Oceans and seas connect and sustain us. They are home to vast biodiversity and are a vital defence against the global climate emergency.
Yet today the oceans are under unprecedented threat. In the past 150 years, about half of all living coral has been lost. In the past four decades, plastic pollution in oceans has increased tenfold. A third of fish stocks are now overexploited. Dead zones – underwater deserts where life cannot survive because of a lack of oxygen – are growing rapidly in extent and number.
This year’s observance of World Oceans Day highlights the gender dimensions of our relationship with the ocean.
The effects of pollution and climate change on the oceans have a disproportionate impact on women. For too long, women have been unable to share equally in ocean-supplied benefits. Women represent half the work force engaged in the catching and harvesting of wild and farmed fish, yet are paid substantially less than men. Women are also often segregated into low-skilled and unrecognized labour, such as fish processing, and are denied a decision-making role.
Similar treatment occurs in related sectors such as shipping, coastal tourism and marine
science, where the voices of women are frequently not heard.
Confronting gender inequality is essential to achieving the ocean-related Goal and targets of the 2030 Agenda for Sustainable Development. We must ensure an end to unsafe work conditions and guarantee that women have an equal role in managing ocean-related activities.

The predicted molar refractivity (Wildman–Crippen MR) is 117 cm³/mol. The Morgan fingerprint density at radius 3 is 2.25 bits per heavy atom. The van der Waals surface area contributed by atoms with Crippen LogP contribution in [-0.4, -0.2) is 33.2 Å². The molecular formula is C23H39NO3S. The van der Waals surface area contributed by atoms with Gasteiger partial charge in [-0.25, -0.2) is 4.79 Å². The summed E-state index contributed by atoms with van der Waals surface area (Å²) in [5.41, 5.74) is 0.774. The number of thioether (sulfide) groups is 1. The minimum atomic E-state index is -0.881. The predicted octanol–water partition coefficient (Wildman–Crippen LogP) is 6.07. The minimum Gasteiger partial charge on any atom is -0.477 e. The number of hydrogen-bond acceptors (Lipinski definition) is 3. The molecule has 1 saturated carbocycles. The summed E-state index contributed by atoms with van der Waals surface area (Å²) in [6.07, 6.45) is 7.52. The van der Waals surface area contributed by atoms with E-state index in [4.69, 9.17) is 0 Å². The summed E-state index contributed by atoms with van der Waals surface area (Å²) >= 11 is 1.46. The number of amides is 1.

I urge governments, international organizations, private companies, communities and individuals to promote gender equality and the rights of women and girls as a crucial contribution to meeting ocean challenges.
We must also act across an array of sectors to address the conflicting demands from industry, fishing, shipping, mining and tourism that are creating unsustainable levels of stress on marine and coastal ecosystems. The “Call for Action” adopted at the United Nations Oceans Conference in 2017 helps to point the way, and as we look ahead to the next such gathering, in Lisbon in 2020, let us all do our utmost to protect and preserve this essential resource for sustainable development.
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